The availability of the Internet, the ubiquity of IP, is something the current generation of ICT professionals takes for granted. Having global reach when their applications and services are connected to the Internet is something that is as logical as the sun coming up in the morning and setting at night. It’s a sign of success, but also has consequences for the future.
Last week I visited Nairobi, Kenya to attend the African DNS forum, the Nairobi Intercommunity 2015 Hub, and to have conversations with students and innovators. What follows are some impressions from my visit to the United States International University in Nairobi where Prof. Meoli Kashorda from the Kenya Education Network (KENET) invited about 300 university students from 24 universities around the country for a public lecture about the Internet.
In a room bursting with ambition, I spoke about Internet architecture and talked about the Internet Invariants. I think that a majority of the students – only one of which had not used the Internet in the hour proceeding the meeting – had not really appreciated the foundational nature of the innovative freedom of the Internet. That, when they develop an application and want to deploy it on the Internet, they do not have to ask anybody for permission; that their application has instant global reach; and that, in order to maintain those properties, real work is being done in the policy and technical spheres.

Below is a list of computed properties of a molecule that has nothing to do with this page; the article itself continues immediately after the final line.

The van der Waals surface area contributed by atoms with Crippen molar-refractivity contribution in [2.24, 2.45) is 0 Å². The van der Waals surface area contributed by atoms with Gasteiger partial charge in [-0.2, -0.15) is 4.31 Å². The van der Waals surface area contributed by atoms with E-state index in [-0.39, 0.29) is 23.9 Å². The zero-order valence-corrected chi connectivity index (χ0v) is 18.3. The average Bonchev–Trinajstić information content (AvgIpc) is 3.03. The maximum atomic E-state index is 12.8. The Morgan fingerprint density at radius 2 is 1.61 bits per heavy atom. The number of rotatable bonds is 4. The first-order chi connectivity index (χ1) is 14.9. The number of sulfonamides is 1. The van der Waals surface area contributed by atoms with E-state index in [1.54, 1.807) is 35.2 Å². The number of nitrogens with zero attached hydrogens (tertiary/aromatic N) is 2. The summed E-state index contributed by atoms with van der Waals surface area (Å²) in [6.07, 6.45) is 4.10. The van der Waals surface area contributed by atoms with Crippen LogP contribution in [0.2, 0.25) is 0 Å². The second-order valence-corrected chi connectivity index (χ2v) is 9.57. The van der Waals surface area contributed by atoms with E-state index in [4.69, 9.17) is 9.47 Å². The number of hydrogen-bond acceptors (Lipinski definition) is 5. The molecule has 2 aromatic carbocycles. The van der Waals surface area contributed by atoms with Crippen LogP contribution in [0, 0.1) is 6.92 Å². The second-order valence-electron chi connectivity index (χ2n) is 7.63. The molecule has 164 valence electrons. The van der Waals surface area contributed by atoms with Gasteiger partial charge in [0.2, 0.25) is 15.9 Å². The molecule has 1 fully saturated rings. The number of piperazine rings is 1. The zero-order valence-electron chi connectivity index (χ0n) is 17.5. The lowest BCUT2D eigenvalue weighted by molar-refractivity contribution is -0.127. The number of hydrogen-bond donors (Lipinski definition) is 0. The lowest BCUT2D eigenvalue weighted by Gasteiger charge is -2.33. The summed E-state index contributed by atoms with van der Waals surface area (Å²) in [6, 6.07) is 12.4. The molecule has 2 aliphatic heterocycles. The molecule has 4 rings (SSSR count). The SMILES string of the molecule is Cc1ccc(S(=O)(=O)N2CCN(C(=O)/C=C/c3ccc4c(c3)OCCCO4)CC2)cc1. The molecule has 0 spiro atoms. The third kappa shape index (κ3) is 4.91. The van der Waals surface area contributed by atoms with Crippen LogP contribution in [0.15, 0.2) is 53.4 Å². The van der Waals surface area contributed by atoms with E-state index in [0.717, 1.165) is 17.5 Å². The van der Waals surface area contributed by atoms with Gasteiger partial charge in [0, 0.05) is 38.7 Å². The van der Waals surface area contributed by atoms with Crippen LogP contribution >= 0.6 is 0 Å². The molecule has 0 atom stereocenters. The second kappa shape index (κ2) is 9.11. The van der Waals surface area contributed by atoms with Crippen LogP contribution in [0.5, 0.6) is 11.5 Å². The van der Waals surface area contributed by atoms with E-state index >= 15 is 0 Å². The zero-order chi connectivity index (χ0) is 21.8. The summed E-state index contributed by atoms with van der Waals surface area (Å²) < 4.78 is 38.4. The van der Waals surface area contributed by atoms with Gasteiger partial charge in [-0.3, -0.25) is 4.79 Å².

I talked about Open Standards as technical building blocks and the fact that in some cases collaboration through standardization may bring competitive advantage. Or put differently, that the Internet is about competition where possible and collaboration where needed. I took some time to explain the workings of the IETF and talked about the Code Match initiative that is currently being developed. Code Match is a dating service between specifications and developers that has a great potential to draw in young talents.
While the Internet’s plumbing may not directly be on the radar of these students, it is definitely on the radar of our KENET host, Prof. Kashorda. At the end of the session he offered a travel grant for a talented student to attend a future IETF. I strongly believe that these sorts of initiatives are helping to create a mindset that the Internet’s invariants will not be invariants when they are not being maintained. This is the sort of initiative that strengthens the global and local Internet community.